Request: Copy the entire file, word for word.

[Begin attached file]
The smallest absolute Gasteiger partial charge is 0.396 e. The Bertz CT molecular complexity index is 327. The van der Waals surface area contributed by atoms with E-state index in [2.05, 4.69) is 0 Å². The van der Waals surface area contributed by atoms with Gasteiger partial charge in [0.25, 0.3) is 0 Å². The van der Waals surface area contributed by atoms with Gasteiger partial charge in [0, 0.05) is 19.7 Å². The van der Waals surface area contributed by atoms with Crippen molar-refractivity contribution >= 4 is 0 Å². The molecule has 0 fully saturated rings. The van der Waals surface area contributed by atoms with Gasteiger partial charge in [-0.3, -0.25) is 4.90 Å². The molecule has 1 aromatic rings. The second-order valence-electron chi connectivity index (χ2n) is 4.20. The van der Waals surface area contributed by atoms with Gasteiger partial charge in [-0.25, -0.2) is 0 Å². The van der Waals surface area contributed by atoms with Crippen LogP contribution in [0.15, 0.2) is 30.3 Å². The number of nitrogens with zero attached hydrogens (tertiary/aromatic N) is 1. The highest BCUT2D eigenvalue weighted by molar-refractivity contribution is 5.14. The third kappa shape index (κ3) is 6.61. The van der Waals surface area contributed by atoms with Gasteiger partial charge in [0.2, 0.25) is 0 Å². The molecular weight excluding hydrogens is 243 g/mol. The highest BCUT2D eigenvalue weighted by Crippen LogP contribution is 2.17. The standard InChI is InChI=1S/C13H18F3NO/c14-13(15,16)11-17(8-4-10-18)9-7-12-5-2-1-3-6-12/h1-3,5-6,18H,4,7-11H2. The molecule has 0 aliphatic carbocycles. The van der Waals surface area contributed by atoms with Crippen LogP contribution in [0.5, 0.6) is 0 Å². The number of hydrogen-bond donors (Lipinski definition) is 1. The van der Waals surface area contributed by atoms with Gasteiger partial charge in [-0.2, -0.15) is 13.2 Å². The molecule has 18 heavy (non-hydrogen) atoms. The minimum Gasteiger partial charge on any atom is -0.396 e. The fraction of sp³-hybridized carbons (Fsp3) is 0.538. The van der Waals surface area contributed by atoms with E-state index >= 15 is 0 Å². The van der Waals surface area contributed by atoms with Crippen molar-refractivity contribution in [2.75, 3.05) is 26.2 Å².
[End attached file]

The smallest absolute Gasteiger partial charge is 0.396 e. The Bertz CT molecular complexity index is 327. The van der Waals surface area contributed by atoms with E-state index in [2.05, 4.69) is 0 Å². The van der Waals surface area contributed by atoms with Gasteiger partial charge in [0.25, 0.3) is 0 Å². The van der Waals surface area contributed by atoms with Gasteiger partial charge in [0, 0.05) is 19.7 Å². The van der Waals surface area contributed by atoms with Crippen molar-refractivity contribution >= 4 is 0 Å². The molecule has 0 fully saturated rings. The van der Waals surface area contributed by atoms with Gasteiger partial charge in [-0.3, -0.25) is 4.90 Å². The molecule has 1 aromatic rings. The second-order valence-electron chi connectivity index (χ2n) is 4.20. The van der Waals surface area contributed by atoms with Gasteiger partial charge in [-0.25, -0.2) is 0 Å². The van der Waals surface area contributed by atoms with Crippen LogP contribution in [0.15, 0.2) is 30.3 Å². The number of nitrogens with zero attached hydrogens (tertiary/aromatic N) is 1. The highest BCUT2D eigenvalue weighted by molar-refractivity contribution is 5.14. The third kappa shape index (κ3) is 6.61. The van der Waals surface area contributed by atoms with Gasteiger partial charge in [0.2, 0.25) is 0 Å². The molecular weight excluding hydrogens is 243 g/mol. The highest BCUT2D eigenvalue weighted by Crippen LogP contribution is 2.17. The standard InChI is InChI=1S/C13H18F3NO/c14-13(15,16)11-17(8-4-10-18)9-7-12-5-2-1-3-6-12/h1-3,5-6,18H,4,7-11H2. The molecule has 0 aliphatic carbocycles. The van der Waals surface area contributed by atoms with Crippen LogP contribution in [0.5, 0.6) is 0 Å². The number of hydrogen-bond donors (Lipinski definition) is 1. The van der Waals surface area contributed by atoms with Gasteiger partial charge in [-0.2, -0.15) is 13.2 Å². The molecule has 18 heavy (non-hydrogen) atoms. The minimum Gasteiger partial charge on any atom is -0.396 e. The fraction of sp³-hybridized carbons (Fsp3) is 0.538. The van der Waals surface area contributed by atoms with E-state index >= 15 is 0 Å². The van der Waals surface area contributed by atoms with Crippen molar-refractivity contribution in [2.75, 3.05) is 26.2 Å².